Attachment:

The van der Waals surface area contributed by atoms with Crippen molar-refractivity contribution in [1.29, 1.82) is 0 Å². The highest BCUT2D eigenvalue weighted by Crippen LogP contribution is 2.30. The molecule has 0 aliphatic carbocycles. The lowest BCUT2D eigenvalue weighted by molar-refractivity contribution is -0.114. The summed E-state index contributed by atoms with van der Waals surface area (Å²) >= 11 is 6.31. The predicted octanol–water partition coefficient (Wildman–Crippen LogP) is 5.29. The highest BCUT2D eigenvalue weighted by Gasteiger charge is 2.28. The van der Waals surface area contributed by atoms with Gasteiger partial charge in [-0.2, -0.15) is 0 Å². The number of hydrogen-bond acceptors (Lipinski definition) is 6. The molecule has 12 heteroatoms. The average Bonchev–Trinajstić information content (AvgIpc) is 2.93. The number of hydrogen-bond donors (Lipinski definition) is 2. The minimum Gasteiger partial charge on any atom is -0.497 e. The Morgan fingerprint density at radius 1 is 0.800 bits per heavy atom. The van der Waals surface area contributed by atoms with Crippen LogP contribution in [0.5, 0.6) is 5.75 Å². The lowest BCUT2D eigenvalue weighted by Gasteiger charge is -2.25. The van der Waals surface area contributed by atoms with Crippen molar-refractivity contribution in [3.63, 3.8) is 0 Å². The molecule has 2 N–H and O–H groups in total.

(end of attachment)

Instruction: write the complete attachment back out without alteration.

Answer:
The van der Waals surface area contributed by atoms with Crippen molar-refractivity contribution in [1.29, 1.82) is 0 Å². The highest BCUT2D eigenvalue weighted by Crippen LogP contribution is 2.30. The molecule has 0 aliphatic carbocycles. The lowest BCUT2D eigenvalue weighted by molar-refractivity contribution is -0.114. The summed E-state index contributed by atoms with van der Waals surface area (Å²) >= 11 is 6.31. The predicted octanol–water partition coefficient (Wildman–Crippen LogP) is 5.29. The highest BCUT2D eigenvalue weighted by Gasteiger charge is 2.28. The van der Waals surface area contributed by atoms with Gasteiger partial charge in [-0.2, -0.15) is 0 Å². The number of hydrogen-bond acceptors (Lipinski definition) is 6. The molecule has 12 heteroatoms. The average Bonchev–Trinajstić information content (AvgIpc) is 2.93. The number of hydrogen-bond donors (Lipinski definition) is 2. The minimum Gasteiger partial charge on any atom is -0.497 e. The Morgan fingerprint density at radius 1 is 0.800 bits per heavy atom. The van der Waals surface area contributed by atoms with Crippen LogP contribution in [0.5, 0.6) is 5.75 Å². The lowest BCUT2D eigenvalue weighted by Gasteiger charge is -2.25. The van der Waals surface area contributed by atoms with Crippen molar-refractivity contribution in [3.63, 3.8) is 0 Å². The molecule has 2 N–H and O–H groups in total.